As well as the physics being changed, gone are the days of walljumping off whatever the fuck you feel like. In fact, the walljump technique isn't even available until you find it, which is the second upgrade you come across. Redesign makes it so surfaces with a rough appearance are the only walls you can jump off, adding to a more realistic idea. A smooth wall won't cut it. Another change lies in the Spring Ball upgrade. Instead of being seperate, it is now combined with the Hi-Jump Boots. Sweet!

Another serious change from Super Metroid is the Beam Combo upgrade. In Super Metroid, any beam you found would just add to the ones you already found. For example, having the regular Charge Beam and then getting the Wave Beam would make you have a charged Wave Beam. Redesign changes this entirely. You'll be switching beams back and forth until near the later part of the game, and even then two beams are not accounted for. This is cool because you feel like you have three classes of beams. You have the Spazer that can be combo-ed with the Charge and Wave Beams, but not the Ice Beam. The Plasma Beam can't be combo-ed with the Spazer, and then you have the regular versions of EACH. A lot of these combos have more use in certain situations, and are a lot of fun to use.

Redesign brings back the shinespark upgrade, and boy is it a lot of fun. Zero Mission had a lot of segments where you could find a lot of upgrades using this technique, but it required a lot of skill. Redesign uses this A LOT. When you start the game, you'll find upgrades right away that aren't accessible without shinesparking. A lot of them will make you question just how in the hell you get them in the first place. For example, before reaching the elevator to Brinstar, you'll come across a power bomb upgrade, but it's behind a 3 block barrier of shinespark blocks. There isn't even an area around to charge up to get to it. Once you figure out the mechanics of shinesparking however, it becomes obvious. This is actually one of the hardest upgrades to get, because you have to start off in Brinstar, charging shinesparks and making it to the elevator, and finally getting to the upgrade. It's fucking tough.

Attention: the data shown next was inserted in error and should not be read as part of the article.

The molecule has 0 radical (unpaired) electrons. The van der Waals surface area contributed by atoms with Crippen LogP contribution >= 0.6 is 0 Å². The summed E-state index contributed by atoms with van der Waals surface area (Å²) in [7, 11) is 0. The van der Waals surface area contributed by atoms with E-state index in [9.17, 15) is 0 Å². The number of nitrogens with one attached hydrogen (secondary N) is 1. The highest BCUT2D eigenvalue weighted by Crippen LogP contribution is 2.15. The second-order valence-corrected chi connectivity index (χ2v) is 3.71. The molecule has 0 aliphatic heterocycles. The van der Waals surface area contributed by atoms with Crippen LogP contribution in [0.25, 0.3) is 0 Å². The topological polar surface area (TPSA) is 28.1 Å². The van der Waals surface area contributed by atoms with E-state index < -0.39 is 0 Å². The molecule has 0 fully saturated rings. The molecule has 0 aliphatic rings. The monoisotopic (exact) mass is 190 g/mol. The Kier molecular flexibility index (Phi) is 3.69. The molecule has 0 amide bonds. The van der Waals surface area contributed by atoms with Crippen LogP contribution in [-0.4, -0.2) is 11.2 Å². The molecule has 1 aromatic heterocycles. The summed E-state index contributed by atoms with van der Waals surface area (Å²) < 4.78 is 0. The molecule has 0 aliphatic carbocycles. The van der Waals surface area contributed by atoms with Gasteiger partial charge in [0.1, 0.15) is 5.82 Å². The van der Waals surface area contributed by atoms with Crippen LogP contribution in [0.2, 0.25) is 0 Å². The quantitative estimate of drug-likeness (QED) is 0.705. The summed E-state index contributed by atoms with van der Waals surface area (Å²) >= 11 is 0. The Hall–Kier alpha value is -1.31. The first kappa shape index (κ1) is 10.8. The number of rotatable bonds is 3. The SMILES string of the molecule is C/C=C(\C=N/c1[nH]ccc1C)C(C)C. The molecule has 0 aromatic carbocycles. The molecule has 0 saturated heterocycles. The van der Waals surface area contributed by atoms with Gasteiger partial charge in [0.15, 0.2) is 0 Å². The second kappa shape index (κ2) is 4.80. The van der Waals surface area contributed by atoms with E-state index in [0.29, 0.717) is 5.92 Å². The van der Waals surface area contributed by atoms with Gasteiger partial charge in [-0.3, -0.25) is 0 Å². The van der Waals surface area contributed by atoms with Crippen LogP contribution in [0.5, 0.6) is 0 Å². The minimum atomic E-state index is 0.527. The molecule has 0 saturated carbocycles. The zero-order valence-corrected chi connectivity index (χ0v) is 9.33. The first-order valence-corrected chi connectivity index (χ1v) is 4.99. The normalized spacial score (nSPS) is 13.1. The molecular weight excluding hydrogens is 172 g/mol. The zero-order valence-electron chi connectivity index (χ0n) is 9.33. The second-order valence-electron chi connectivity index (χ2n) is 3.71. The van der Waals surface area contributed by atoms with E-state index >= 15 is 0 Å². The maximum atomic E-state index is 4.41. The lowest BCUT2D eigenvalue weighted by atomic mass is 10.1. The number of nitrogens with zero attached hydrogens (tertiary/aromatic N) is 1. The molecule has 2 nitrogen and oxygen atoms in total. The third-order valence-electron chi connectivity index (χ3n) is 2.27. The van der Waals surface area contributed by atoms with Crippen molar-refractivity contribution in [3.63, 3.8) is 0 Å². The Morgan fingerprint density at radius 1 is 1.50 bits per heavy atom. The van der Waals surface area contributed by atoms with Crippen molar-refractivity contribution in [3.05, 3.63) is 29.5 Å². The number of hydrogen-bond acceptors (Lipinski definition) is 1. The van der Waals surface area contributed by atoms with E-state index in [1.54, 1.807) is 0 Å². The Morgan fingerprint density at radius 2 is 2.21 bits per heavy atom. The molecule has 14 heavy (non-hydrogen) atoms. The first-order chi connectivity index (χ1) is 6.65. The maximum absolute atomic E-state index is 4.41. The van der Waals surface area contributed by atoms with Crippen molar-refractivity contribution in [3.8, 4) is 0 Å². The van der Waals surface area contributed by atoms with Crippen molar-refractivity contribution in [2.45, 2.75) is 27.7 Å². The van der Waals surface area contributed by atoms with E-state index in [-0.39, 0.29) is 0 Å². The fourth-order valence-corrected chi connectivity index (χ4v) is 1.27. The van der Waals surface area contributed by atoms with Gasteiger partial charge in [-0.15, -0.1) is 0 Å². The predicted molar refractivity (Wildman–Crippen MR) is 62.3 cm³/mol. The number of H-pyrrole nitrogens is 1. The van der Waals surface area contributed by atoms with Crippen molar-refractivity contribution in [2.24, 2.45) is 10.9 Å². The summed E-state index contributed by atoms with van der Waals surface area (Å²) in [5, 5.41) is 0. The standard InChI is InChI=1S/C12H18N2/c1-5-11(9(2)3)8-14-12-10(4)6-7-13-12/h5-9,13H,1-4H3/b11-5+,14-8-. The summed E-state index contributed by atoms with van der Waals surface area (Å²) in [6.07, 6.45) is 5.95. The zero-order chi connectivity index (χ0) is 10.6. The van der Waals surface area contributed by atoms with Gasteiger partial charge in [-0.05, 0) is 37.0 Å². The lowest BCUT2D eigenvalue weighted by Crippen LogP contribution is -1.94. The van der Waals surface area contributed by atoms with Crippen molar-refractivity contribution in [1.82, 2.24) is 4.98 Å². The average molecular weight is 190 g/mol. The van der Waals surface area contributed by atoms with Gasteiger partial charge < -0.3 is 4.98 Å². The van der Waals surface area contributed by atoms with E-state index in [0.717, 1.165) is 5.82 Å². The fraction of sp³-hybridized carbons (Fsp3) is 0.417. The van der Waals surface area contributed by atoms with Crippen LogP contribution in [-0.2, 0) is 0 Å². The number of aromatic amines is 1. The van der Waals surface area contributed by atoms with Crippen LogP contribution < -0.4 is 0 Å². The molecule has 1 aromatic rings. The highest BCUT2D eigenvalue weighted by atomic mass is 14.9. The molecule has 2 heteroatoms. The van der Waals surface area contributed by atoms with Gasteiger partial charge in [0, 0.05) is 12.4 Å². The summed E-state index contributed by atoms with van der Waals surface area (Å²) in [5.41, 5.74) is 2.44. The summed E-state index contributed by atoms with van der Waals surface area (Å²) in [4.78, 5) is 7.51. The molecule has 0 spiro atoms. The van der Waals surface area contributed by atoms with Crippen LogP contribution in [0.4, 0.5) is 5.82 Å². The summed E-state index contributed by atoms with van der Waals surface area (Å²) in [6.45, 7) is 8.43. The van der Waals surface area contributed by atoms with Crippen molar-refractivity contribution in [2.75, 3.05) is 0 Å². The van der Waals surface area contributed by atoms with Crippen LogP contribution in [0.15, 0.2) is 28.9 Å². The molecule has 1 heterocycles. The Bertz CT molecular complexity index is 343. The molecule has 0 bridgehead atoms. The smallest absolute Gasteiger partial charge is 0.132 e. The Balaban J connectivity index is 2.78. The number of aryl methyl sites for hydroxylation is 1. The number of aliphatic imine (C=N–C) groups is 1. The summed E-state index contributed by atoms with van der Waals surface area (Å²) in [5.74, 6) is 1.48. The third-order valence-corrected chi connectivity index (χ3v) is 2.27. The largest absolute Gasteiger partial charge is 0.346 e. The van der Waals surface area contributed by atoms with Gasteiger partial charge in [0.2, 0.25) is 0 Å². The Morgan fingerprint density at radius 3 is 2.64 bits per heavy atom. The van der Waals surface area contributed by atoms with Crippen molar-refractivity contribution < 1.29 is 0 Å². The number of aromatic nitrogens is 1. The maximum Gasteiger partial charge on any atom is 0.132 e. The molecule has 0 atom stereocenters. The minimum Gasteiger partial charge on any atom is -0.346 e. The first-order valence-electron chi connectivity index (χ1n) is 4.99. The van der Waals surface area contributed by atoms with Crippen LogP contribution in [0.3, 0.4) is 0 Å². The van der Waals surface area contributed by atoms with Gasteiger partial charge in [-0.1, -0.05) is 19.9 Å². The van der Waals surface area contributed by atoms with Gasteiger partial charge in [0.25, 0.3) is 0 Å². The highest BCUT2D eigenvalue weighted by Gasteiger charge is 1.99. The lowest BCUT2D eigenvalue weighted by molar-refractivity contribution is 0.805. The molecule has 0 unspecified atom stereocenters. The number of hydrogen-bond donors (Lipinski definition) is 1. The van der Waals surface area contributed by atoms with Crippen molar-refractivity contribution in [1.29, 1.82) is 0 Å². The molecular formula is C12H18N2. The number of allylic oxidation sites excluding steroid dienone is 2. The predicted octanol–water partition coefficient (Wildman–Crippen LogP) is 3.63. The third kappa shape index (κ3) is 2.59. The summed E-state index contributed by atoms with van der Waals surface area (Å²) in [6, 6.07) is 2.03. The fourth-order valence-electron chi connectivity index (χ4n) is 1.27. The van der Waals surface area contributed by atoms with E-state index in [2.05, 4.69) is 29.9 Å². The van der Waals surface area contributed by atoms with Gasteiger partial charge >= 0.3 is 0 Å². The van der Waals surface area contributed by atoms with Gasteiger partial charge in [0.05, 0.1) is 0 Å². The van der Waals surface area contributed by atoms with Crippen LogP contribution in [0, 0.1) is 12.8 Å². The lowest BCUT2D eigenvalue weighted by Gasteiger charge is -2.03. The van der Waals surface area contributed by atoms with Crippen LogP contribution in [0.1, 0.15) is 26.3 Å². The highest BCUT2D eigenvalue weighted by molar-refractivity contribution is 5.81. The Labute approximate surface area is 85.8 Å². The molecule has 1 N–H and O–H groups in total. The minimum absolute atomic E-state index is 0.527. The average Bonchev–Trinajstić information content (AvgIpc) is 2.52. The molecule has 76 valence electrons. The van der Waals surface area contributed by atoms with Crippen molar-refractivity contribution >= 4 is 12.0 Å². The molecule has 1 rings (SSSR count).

You'll need to master this technique, as well as others such as the mock ball technique and in-air shinesparking to find secrets and advance through the game. It's tough to master, but so fucking worth it when you do. Those secrets are some of the funnest moments of the ROM hack. It's also crazy to know that Drewseph added it, seeing as how Super Metroid didn't have that capability.

As if there wasn't enough, this hack adds another fascinating feature: an actual mission objective. Throughout the game, you'll come across well hidden Chozo statues. Usually these hold the useful upgrades and expansions, but these are much different. When rolled onto, they disable a security lock on the entrance of Tourian, the last area of the game.

The entrance to Tourian in Super Metroid
In Super Metroid, you had to kill the main bosses to open this entrance up. In Redesign, you'll need to kill the bosses, as well as finding ALL the Chozo locks. There are a lot of them too. It's a rather neat feature because it adds an objective AND encourages exploration.

One of my favorite segments of the game is the famous "Hell Run" in Norfair. In Super Metroid, you have the Varia Suit by the time you go into Norfair so you can deal with the extreme heat. Redesign said "fuck you" and makes you run through an intense series of brilliant level design. To begin with, you can't even enter Norfair until you have 3 energy tanks, and that's still cutting it! Without the Varia Suit, your energy is constantly being depleted at a rapid fire rate, so you need to fucking hustle. Not only are you dodging enemies, but there are morph ball tunnels that need to be navigated with perfection, and a section where you must kill respawning enemies with missiles to gain more energy to make it the rest of the way. It's one of the most intense sequences in the whole game and it's also one of the hardest. The best part though? You have to get the Ice Beam at the end of it, and make it back to go get the Varia Suit.

There's a save point halfway through the Hell Run, with a missile station and energy station, and thank fucking God for that because you will need it. This segment renders save states useless, because you don't even have a second to waste saving it. It can get frustrating after a few attempts, so patience is needed. However, this doesn't even compare to Maridia, which is a water themed section much later in the game.